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Books for Babies : Long Beach Educators Hope Timely Gift to Mothers Will Help Immunize Newborns Against Ignorance

April 03, 1988|PATRICIA WARD BIEDERMAN | Times Staff Writer

Newborns at Long Beach Memorial Medical Center are being immunized against ignorance. Not with a shot--with a book.

Every baby born at the medical complex, the principal birth center in the Southeast area, is being given a brightly illustrated book of nursery rhymes and folk and fairy tales. Inside is a bookplate on which the baby's name and birth date are recorded in calligraphy.

Called Books for Babies, the project is the work of Long Beach educators and others who believe that reading to children changes their lives. This year alone, they expect to empower 5,500 babies by giving them books.

The first recipient was Cameron Scott Johnson, born last Sunday.

Cameron, who is home now in Downey, was already quite bookish, for a baby. His father, Curtis, owns a print shop. His mother, Cindy, is a reading and math teacher in the Downey Unified School District. Cameron is their first child, and in preparation for his arrival they bought him the works of Beatrix Potter and such modern classics as Margaret W. Brown's "Good Night, Moon." Cameron's library weighs almost as much as he did at birth--8 pounds, 10 ounces.

Books for Babies grew out of a conviction that young minds need nourishment as much as bodies do.

As originator Dorothy Garrett said: "I explain to the mother that it's just as important to read to the baby every day as it is to give the baby a bath every day. Recent studies show that children who have been read to on a regular and consistent basis enter school 18 months to two years ahead of children who haven't been read to."

Now retired, Garrett was a language arts consultant with the Long Beach Unified School District for 25 years. She said it was almost a decade ago, while still with the school district, that she first had the idea of giving books to newborns and pep talks to their parents. "I thought if we could only get to the parents of those children early, it would be a wonderful thing," she recalled.

Garrett was finally able to get the project off the ground two years ago in southwestern Oregon, where she now lives. Garrett, who is president of the Rogue River branch of the Friends of the Library, began delivering gift books in the society's name to children whose births were announced in the local newspapers.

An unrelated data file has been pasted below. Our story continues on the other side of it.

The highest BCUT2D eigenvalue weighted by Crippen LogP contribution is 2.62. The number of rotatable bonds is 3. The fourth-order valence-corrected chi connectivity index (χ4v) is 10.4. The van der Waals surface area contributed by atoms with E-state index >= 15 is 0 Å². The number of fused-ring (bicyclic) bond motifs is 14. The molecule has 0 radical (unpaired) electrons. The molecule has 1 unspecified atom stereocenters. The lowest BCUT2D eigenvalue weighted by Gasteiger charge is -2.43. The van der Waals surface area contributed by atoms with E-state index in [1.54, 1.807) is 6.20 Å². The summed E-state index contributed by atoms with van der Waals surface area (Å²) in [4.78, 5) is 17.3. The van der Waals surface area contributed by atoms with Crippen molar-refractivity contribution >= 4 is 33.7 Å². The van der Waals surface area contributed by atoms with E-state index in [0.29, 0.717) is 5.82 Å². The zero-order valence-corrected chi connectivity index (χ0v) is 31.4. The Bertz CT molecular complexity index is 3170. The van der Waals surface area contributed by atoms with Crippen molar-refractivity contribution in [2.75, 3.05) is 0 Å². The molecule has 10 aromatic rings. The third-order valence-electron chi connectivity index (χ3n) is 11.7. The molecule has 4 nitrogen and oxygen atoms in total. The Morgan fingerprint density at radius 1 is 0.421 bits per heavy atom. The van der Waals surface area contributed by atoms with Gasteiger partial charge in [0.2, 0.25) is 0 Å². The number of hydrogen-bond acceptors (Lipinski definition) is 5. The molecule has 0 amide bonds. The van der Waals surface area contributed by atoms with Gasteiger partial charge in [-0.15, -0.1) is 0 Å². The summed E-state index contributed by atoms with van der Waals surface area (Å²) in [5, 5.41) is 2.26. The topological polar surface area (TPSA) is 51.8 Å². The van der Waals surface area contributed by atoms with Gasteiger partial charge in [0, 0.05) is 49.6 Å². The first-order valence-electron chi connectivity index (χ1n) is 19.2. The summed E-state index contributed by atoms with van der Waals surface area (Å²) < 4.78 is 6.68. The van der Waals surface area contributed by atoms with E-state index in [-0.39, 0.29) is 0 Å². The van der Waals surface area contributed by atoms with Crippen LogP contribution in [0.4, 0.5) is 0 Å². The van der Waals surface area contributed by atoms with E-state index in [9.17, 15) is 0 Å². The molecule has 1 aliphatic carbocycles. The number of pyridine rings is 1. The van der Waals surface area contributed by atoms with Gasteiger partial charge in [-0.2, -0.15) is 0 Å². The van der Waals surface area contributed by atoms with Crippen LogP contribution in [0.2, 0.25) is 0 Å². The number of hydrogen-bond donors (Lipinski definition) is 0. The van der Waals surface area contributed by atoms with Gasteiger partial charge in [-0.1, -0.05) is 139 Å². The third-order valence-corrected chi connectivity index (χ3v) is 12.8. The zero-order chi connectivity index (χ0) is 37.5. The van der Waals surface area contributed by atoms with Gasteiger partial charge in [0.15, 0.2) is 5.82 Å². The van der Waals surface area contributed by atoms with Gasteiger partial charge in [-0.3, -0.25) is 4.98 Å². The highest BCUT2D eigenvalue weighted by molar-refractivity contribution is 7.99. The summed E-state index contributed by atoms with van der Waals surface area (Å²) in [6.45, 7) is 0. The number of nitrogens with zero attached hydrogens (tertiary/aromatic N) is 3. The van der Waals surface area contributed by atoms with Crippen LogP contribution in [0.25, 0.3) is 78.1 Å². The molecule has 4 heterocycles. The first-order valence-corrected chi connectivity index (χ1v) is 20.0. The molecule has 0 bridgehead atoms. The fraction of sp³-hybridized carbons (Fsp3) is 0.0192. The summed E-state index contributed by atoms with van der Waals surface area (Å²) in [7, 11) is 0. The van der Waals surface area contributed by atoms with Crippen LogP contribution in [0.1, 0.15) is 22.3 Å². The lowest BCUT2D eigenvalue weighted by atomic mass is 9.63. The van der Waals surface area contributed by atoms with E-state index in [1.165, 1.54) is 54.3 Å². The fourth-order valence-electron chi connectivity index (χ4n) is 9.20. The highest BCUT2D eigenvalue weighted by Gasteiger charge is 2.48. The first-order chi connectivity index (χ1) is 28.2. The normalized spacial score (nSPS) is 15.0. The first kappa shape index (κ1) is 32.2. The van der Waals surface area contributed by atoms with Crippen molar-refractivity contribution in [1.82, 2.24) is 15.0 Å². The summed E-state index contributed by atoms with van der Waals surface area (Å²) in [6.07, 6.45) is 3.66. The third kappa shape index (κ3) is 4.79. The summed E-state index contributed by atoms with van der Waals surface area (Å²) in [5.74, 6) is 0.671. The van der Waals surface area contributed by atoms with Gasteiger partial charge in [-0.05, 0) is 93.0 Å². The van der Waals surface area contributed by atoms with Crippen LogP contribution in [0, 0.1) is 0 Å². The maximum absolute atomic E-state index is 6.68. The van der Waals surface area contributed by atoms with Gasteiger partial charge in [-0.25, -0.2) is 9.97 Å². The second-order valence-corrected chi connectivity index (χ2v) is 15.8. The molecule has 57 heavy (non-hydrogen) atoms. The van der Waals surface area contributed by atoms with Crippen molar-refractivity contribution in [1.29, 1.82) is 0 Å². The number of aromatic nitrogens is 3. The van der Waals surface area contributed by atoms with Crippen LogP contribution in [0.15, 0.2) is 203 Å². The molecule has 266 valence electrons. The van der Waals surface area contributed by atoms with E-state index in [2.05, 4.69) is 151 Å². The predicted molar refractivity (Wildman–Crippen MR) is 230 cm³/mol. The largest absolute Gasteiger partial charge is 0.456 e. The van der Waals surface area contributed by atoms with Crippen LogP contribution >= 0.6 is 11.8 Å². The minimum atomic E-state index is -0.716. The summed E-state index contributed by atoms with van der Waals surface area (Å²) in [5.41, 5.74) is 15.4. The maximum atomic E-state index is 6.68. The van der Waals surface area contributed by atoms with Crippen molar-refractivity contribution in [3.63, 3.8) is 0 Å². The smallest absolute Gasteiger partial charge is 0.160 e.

In a telephone interview, Garrett said she buys bright, durable books from a local bookseller who gives her a 15% discount on such perennial favorites as the Golden Sturdy Book "Animal Sounds." Inside each gift book is a bookplate, inscribed to the child, that reads, "Welcome to the World of Reading from the Friends of the Library."

She always brings an extra bookplate for the family's baby book and two applications for library cards, just in case the parents haven't joined yet.

Richard Van Der Laan, head of communications for the Long Beach district and a friend of Garrett's, said she often tells new parents that they can expect "samples of baby formula, disposable diapers and other things for the baby's body, but not much for the baby's mind."

Garrett tries to make up for that lack. She advises parents to hold their babies on their laps as they read, so that the child can see the book (and the parent can nuzzle the baby's sweet hair). "Then they associate the warm feeling of being held with reading," she said. Sometimes she tells the parents of the Jewish custom of giving a child a taste of honey on the day he starts learning to read so that the child will always associate learning with sweetness.

Garrett believes that children too young to do much more than pat their books and drool on them benefit from being read to. "They learn what I call the hidden agenda of reading," she said. They learn the rhythm and flow of the language and that we who speak English say See the dog rather than Dog the see or See dog the. They learn "all those little skills" that eventually add up to being able to read, she said.

Cindy Johnson--Cameron's mother--agrees. She said that early experiences with books pay off in the classroom, even for the slow learners she teaches. "When we read to the ones who have been read to before, they sit there amazed," she said. "The attention spans of the children who haven't been read to aren't long enough."

National Recognition

Last year Garrett received national recognition for her program and a prize of $1,500 from Family Circle magazine. As a result of the cash award, the Friends of the Rogue River Library now give $5 books instead of $3 ones.

At last count, Garrett had handed out 46 first books and fielded 44 inquiries from people in other parts of the United States and elsewhere who wanted to set up similar programs. Garrett especially likes the name of one of the spinoffs, a program called "Catch 'em in the Cradle."

Last year Garrett wrote a note about her project to Van Der Laan. He loved the idea and thought: "Wouldn't it be neat to do this on a larger scale?" Van Der Laan knows of no other large-scale program like Long Beach's Books for Babies.

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